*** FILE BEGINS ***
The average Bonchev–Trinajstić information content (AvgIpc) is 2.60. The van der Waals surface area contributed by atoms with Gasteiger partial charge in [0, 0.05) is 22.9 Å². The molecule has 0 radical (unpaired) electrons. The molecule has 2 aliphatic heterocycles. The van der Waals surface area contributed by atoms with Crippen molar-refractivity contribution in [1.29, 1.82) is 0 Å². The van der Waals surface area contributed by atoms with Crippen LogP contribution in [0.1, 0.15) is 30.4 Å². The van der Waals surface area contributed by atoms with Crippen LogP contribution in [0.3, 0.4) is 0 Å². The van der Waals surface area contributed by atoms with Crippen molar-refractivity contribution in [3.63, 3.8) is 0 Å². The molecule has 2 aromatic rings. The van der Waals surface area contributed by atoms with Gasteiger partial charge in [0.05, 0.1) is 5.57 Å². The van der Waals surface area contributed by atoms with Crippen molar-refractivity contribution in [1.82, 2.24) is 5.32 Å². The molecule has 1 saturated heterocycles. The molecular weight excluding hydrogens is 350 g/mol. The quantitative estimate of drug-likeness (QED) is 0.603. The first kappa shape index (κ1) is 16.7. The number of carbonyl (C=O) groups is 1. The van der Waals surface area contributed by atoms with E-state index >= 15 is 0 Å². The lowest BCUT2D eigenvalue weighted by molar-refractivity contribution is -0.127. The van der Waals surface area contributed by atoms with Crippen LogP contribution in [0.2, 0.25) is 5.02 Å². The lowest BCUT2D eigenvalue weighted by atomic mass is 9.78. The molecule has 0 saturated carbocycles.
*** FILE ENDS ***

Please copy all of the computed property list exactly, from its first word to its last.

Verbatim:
The average Bonchev–Trinajstić information content (AvgIpc) is 2.60. The van der Waals surface area contributed by atoms with Gasteiger partial charge in [0, 0.05) is 22.9 Å². The molecule has 0 radical (unpaired) electrons. The molecule has 2 aliphatic heterocycles. The van der Waals surface area contributed by atoms with Crippen molar-refractivity contribution in [1.29, 1.82) is 0 Å². The van der Waals surface area contributed by atoms with Crippen LogP contribution in [0.1, 0.15) is 30.4 Å². The van der Waals surface area contributed by atoms with Crippen LogP contribution in [0.3, 0.4) is 0 Å². The van der Waals surface area contributed by atoms with Crippen molar-refractivity contribution in [3.63, 3.8) is 0 Å². The molecule has 2 aromatic rings. The van der Waals surface area contributed by atoms with Gasteiger partial charge in [0.05, 0.1) is 5.57 Å². The van der Waals surface area contributed by atoms with Crippen molar-refractivity contribution in [1.82, 2.24) is 5.32 Å². The molecule has 1 saturated heterocycles. The molecular weight excluding hydrogens is 350 g/mol. The quantitative estimate of drug-likeness (QED) is 0.603. The first kappa shape index (κ1) is 16.7. The number of carbonyl (C=O) groups is 1. The van der Waals surface area contributed by atoms with E-state index >= 15 is 0 Å². The lowest BCUT2D eigenvalue weighted by molar-refractivity contribution is -0.127. The van der Waals surface area contributed by atoms with Crippen LogP contribution in [0.2, 0.25) is 5.02 Å². The lowest BCUT2D eigenvalue weighted by atomic mass is 9.78. The molecule has 0 saturated carbocycles.